2(X)IST PORTRAITS once again sits down with 2(X)IST Brandfan Rob Trinh, who works tirelessly to combat street crime and youth bullying under his two non-profit organizations Play 4 Phil and Stop The Silence, Have a Voice Against Violence. Today, 2(x)istence shares two more shots of Mr. Trinh in SLIQ, both courtesy of contributing photographer Ronald NZ Tan, then switches gears to ask Rob about his current 2(x)istence in sunny Los Angeles.
ROB TRINH’S 2(X)ISTENCE: Los Angeles
WORKOUT: Gold’s Gym
WEBSITE: VickyBOnline.com (“Because my dear friend Camilla “Vicky B” Caban is tirelessly working so hard to do what she does and handling it!”)
MUSIC: Diddy Dirty Money, Ciara, Usher, Chris Brown, Justin Bieber (“The Biebs. I’m a proud Canadian”)
SNACK: Poquito Más (“The famous taco stand down the street from my apartment”)
To learn more about Rob Trinh, especially his works on behalf of Play 4 Phil and Stop The Silence, read his full 2(X)IST PORTRAIT. In the photographs by Ronald NZ Tan above, Rob wears the SLIQ Sport Brief and the SLIQ Deep-V Muscle. Connect with Mr. Tan’s studio online and his blog and Facebook.
Show now at shop.2xist.com
[PORTRAITS: Ronald NZ Tan (ronaldnztan.com) | WORDS: Jay V. del Rosario]
2(x)ist PORTRAITS is an intimate look inside the lives of our brandfans and how they 2(x)ist. Today, 2(x)istence’s own Jay V. del Rosario and contributing photographer Kevin McDermott meet Stéphane Haffner, a Parisian with no time to clown around as the creator of the fantastical circus-meets-theater performing arts company Les Farfadais.
Stéphane Haffner’s life really is a three-ring circus. But the 33-year-old Parisian juggles his hectic life as Artistic Director of Les Farfadais—a global performing company that blends his talents of gymnastics, artistry, costuming, and storytelling—with aplomb.
“The shows of Farfadais are about creating a dream or fantasy so the audience is transported through the feat of acrobatics and visual beauty,” says Stéphane.
Exactly how Stéphane came to be a master showman is far from the cliché of “running away with the circus” and reads more like something out of that aforementioned dream.
Born in Epinal in the Vosges region of France, Haffner showed a talent for gymnastics at the early age of six. “I asked my parents to sign up for gymnastics because I wanted to become a superhero,” he says. “Being small, it felt like being a gymnast allowed me to do incredible things that other people couldn’t.”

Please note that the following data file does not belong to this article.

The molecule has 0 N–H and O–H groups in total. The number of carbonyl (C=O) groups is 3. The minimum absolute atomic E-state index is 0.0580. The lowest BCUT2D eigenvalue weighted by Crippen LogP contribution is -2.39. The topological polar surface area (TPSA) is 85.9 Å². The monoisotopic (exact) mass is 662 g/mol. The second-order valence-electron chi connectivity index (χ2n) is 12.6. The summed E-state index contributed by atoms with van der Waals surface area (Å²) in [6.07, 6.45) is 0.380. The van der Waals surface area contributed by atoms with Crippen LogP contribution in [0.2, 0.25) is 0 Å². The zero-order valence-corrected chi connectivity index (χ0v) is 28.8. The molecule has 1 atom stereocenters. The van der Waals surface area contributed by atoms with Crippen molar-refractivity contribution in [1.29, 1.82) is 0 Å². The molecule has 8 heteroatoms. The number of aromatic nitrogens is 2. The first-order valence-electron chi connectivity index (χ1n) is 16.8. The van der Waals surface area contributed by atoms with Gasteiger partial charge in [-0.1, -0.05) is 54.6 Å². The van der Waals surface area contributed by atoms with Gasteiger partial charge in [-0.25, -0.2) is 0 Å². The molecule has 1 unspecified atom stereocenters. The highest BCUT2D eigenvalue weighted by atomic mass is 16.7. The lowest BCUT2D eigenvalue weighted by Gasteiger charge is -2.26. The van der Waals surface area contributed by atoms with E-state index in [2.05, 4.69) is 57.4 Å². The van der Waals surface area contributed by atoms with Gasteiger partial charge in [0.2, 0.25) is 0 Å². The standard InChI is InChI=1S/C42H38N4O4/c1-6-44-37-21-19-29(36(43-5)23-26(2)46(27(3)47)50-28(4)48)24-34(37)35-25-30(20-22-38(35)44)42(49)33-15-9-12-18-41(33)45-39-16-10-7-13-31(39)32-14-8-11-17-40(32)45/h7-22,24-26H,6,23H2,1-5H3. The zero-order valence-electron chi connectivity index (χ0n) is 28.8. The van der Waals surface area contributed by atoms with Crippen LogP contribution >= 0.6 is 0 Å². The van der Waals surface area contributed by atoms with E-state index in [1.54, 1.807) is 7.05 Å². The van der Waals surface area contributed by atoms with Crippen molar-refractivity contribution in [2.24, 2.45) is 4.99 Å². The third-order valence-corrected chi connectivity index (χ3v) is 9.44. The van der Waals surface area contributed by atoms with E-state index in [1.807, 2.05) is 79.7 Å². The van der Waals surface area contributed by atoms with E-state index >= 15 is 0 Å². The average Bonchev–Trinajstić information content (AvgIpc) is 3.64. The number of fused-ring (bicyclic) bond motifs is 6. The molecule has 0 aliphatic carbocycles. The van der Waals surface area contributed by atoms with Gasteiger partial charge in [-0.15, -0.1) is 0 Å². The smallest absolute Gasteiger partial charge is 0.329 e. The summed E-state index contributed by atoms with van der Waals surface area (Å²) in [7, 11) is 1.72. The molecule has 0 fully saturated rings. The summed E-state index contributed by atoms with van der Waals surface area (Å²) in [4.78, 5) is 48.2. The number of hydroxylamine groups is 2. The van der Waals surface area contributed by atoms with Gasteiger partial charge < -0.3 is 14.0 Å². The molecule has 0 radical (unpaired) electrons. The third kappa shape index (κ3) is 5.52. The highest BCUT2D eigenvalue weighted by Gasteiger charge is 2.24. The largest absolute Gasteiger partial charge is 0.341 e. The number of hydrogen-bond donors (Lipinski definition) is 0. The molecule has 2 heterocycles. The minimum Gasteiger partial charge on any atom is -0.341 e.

After 11 years of training and competing at a high level, Stéphane suffered an unfortunate injury to his spine, sidelining any future gymnastics career and also leaving him “depressed.”
Rebounding, the Swiss-French-Italian Haffner set off to Paris to study fashion and costume design. There, he found the hustle-and-flow of the metropolis thrilling, but also rather costly. The solution? Stéphane merged his acrobatic skills and knack for costuming and started to perform for street crowds.
“The first day was very hard … but at the end of the day I had a nice surprise—I went home with a backpack full of money and after I counted it, I realized I earned about 500€ [Ed. Note: about $715 USD] for two hours of work!,” he says.
Before long, Stéphane became a street-performance fixture in a prime location: smack in front of tourist-and-pedestrian-heavy Centre George Pompidou, where his show became so popular he started receiving requests for private events and television tapings.
Sensing an opportunity to grow his surprising enterprise, Stéphane enrolled in night classes at a Nanterre-based circus school while simultaneously keeping up his fashion curriculum in the mornings and street-performing in the afternoons. At Nanterre, the young Stéphane excelled at his now-expert “fabric air” (wherein he is suspended from the ceiling by yards of material whilst twisting, turning, and flipping), as well as the trapeze hoops, hand contortion, and other varied circus-worthy feats. But more importantly, he met fellow students who would eventually join his yet-unnamed troupe.